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We all know that physical activity is good for our bodies, but what about our brains?

You’d be right if you immediately said ‘dah’! It’s clear that when we manage to drag ourselves to a training session, even when it’s the last thing we feel like doing, we often finish the session feeling better than before. So, why exactly does it affect our mental health in a positive way?


Participation in exercise can reduce stress levels due to the distraction from worries or negative feelings that we may be experiencing. Beyond this, there’s also the release of chemicals called endorphins.

Endorphins interact with the receptors in our brains, and reduce our perception of pain. They actually trigger a positive feeling in our body, similar to morphine. The best part is these chemicals are natural, and don’t lead to addiction or dependence.

Now you might say that endorphins are also released when you’re eating chocolate. To that we’d ask – are you distracted from your negative thoughts while eating the chocolate? #checkmate


If playing a team sport is more your jam, than you’re in luck! Team sports allow us to be part of a group, which is a psychological need that stems from way back in history when we needed to be part of a group to survive. We know that increased positive social interaction leads to better mental health outcomes and a team environment is perfect for creating these experiences.

Team participation also allows us to support and work together while going through the highs and lows of competition. Here, opportunities to improve problem-solving, decision making capabilities and leadership skills are also heightened. Hmmm… a skill development opportunity and a self-esteem boost that you wouldn’t expect from sport – are you starting to see a pattern here?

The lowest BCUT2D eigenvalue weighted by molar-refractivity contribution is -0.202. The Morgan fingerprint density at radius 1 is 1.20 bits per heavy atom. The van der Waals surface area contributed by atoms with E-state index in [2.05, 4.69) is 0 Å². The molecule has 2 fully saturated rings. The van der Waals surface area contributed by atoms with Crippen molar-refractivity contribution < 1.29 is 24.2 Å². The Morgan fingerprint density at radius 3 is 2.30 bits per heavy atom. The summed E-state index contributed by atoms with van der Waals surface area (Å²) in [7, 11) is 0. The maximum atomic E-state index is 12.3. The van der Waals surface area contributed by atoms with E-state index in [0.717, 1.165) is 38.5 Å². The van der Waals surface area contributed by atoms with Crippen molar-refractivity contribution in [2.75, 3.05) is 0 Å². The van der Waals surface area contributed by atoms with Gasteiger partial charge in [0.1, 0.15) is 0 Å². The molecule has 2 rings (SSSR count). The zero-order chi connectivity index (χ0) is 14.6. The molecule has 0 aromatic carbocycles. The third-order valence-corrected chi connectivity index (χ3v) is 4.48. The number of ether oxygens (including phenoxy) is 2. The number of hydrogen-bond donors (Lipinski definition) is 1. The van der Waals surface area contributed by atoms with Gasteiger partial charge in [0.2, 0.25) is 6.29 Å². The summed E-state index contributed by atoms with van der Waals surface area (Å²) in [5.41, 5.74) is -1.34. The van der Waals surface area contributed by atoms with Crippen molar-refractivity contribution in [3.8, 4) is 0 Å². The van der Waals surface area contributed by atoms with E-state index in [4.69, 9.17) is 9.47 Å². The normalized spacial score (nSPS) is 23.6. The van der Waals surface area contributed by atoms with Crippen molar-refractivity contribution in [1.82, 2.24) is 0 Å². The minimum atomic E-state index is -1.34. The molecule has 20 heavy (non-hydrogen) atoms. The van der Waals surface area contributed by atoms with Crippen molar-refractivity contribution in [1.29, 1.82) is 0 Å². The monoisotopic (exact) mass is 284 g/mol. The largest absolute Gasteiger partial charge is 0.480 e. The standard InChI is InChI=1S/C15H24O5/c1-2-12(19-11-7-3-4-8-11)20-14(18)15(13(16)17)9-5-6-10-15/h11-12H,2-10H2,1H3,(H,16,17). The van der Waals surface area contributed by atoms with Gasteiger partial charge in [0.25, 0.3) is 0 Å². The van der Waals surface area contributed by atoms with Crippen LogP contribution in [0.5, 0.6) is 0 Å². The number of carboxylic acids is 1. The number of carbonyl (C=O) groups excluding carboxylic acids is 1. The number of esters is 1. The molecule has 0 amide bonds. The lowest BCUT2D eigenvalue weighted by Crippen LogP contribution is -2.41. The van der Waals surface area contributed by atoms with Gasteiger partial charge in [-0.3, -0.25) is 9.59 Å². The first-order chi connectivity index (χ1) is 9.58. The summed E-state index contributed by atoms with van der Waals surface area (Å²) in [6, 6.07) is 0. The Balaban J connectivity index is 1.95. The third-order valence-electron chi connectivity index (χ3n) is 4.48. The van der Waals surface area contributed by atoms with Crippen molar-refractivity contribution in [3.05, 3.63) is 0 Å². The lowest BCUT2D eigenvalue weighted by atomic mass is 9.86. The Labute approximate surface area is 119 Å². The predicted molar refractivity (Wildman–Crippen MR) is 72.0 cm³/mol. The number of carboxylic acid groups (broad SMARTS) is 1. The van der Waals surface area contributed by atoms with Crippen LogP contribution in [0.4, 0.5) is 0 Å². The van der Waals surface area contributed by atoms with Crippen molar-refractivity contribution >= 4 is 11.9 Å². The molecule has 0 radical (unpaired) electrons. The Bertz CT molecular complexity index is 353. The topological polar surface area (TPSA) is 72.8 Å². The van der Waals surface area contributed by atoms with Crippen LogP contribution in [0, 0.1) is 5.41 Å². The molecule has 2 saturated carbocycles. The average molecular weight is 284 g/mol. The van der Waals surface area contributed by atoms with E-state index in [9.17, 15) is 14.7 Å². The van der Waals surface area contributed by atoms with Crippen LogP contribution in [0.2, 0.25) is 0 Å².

You gotta iPad? You gotta gym. This app is for the indoor runners who want to feel the fresh air on their face, or at least pretend the aircon is coming from an exotic location. With BitGym, users are able to stream a driver’s seat view of scenic trails from all over the world with just their iPad or TV.

By simply setting up your device in front of you, you’re able to tap into over 100 virtual trails and explore locations like Santa Cruz, the Grand Canyon, or European destinations like Venice – providing the perfect visual to zone out and relax.


It’s no surprise, but it’s important to remember that when we increase our activity levels, we tend to sleep better. We know that research suggests that increased exercise often leads to longer, deeper sleep – particularly for females and people of lower fitness levels. I’m sure you can’t deny that when you’re well rested you generally feel better. Regularity is the key here. So start clocking up the k’s by going for a walk or playing a social sport and the distraction, skill development, social interaction, and sleep will all follow suit!

So now that you know why physical activity is so closely linked to your mental health you can use it to trigger things like skill development and problem solving as well as cement some healthy habits like getting enough sleep!


Garber, M., Brand, S., Herrmann, C., Colledge, F., Holsboer-Trachsler, E., & Puhse, U. (2014). Increased objectively assessed vigorous-intensity exercise is associated with reduced stress, increased mental health and good objective and subjective sleep in young adults. Physiology and Behaviour. 135, 17-24
Hanrahan, S. J., & Anderson, M. B. (2013). Routledge Handbook of Applied Sport Psychology. Oxen: Routledge
Lavelle, D., Kremer, J., Moran, A. P., & Williams, M. (2004). Sport Psychology: Contemporary Themes, New York: Palgrave Macmillan
Soo Kim, Y., Soo Park, Y., Allegrante, J. P., Marks, R., OK, H., Ok Cho, K., & Ewing Garber, C. (2012).  Relationship between physical activity and general mental health, Preventative Medicine, 55(5), 458-463
Theodoratou, M., Dritsas, I., Saltou, M., Dimas, V., Spyropoulous, A. Nikolopoulou, E., (…) Valsami, O. (2016) Physical exercise and students mental health. European Psychiatry. 33, s219
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